Muharam, Y., Kusrini, E., Saubryani, N., Ulfa, M., 2018. Simulation of a Metal Organic Framework-based Adsorbed Natural Gas Storage Tank. International Journal of Technology. Volume 9(2), pp.412-421
|Yuswan Muharam||Departemen Teknik Kimia Fakultas Teknik Universitas Indonesia Kampus UI Depok 16424 West Java Indonesia|
|Eny Kusrini||University of Indonesia|
|Nurainia Saubryani||University of Indonesia|
|Maria Ulfa||University of Indonesia|
Adsorbed natural gas; Metal-organic frameworks; Simulation; Storage tank
One of currently emerging gas storage technologies is natural gas adsorption using porous adsorbents, known as adsorbed natural gas (ANG) (Vasiliev et al., 2000; Bastos-Neto et al., 2005). The technology requires no liquefaction or multistage compression processes. In ANG technology, natural gas is held in a porous material (adsorbent) at a pressure of 35 atm - 40 atm (Pupier et al., 2005). The energy density of ANG at 35 atm is proportional to that of CNG at 165 atm (Nie et al., 2016).
The performance of ANG storage is affected by the nature of the microporous solid (Biloe et al., 2002; Lozano-Castelló et al., 2002a; Lozano-Castelló et al., 2002b), the adsorbent size (MacDonald & Quinn, 1998; Biloe et al., 2001a), the scale of the ANG storage tank (Chang & Talu, 1996; Biloe et al., 2001b), the natural gas composition (Seki & Sumie, 2001; Pupier et al., 2005), and the inlet flowrate (Sahoo et al., 2011; Alhamid et al., 2015). During the filling process of natural gas into a storage tank, the gas undergoes several process stages, each of which has a mass transfer resistance that decreases the storage capacity. In addition, the heat released during the adsorption process leads to an increase in the temperature inside the tank, thereby reducing the storage capacity.
The U.S. Department of Energy has set the total uptake of ANG at 263 V(STP)/V. Experimental research has been conducted by Peng et al. (2013) to achieve the target using a HKUST-1 type metal-organic framework (MOF) adsorbent. At 65 atm and 298 K, the total methane uptake if the bed efficiency loss is ignored reaches 267 V(STP)/V, or equivalent to that of CNG at 255 atm. However, when this adsorbent is applied in a storage tank, the total methane uptake decreases due to the heat-released and mass transfer resistances. Therefore, the performance of the adsorbent in an ANG storage tank needs to be tested, either experimentally or through computer simulation, to discover the total methane uptake.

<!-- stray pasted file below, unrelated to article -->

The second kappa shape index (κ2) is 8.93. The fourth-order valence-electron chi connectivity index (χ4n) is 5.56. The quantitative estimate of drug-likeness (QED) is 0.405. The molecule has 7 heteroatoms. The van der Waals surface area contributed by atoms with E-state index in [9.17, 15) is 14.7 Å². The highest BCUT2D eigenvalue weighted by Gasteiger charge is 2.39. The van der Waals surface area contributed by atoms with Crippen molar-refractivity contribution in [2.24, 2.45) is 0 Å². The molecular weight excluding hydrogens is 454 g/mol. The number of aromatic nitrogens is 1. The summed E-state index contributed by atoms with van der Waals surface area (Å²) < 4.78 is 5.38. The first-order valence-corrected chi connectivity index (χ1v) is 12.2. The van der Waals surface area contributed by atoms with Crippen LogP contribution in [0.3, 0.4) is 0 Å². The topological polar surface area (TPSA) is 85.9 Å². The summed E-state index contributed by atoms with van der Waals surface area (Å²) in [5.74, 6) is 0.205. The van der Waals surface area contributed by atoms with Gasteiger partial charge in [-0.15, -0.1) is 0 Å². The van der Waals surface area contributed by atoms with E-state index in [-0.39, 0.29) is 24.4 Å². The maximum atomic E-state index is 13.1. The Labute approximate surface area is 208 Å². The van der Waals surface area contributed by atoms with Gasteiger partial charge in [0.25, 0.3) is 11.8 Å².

Computer simulation is a fast and efficient way to determine the performance of a system (Muharam & Kurniawan, 2016). In the case of ANG storage tanks, it predicts filling characteristics such as storage capacity, storage efficiency and filling time, which are affected by temperature rises and mass transfer resistances in the tanks.
Simulation of an ANG storage tank using Norit RGM1 activated carbon adsorbent has been performed by Sahoo et al. (2011). Their 2-dimensional axisymmetric model considers mass, energy and momentum transfers. The calculated natural gas storage capacity for the constant filling flowrate of 1 L/min and the filling time of 120 min is 72.5 V(STP)/V, while the value of the equilibrium storage capacity is 80.6 V(STP)/V. The maximum temperature increase achieved in the tank during filling is 27 K.
The high-capacity HKUST-1 type metal-organic framework was used as the adsorbent in the adsorbed natural gas storage tank in this simulation work. It loses efficiency by more than 50% during filling due to the high temperature increase. At an inlet gas flowrate of 50 L/min, the storage efficiency is 38% and increases to only 47% at 5 L/min. The filling capacities for the two flowrates are not very different. However, the difference in the filling times is very significant.
We express our gratitude to the University of Indonesia, which funded this research through the Hibah Publikasi Internasional Terindeks untuk Tugas Akhir Mahasiswa (PITTA 2017) No 864/UN2.R3.1/HKP.05.00/2017 scheme.
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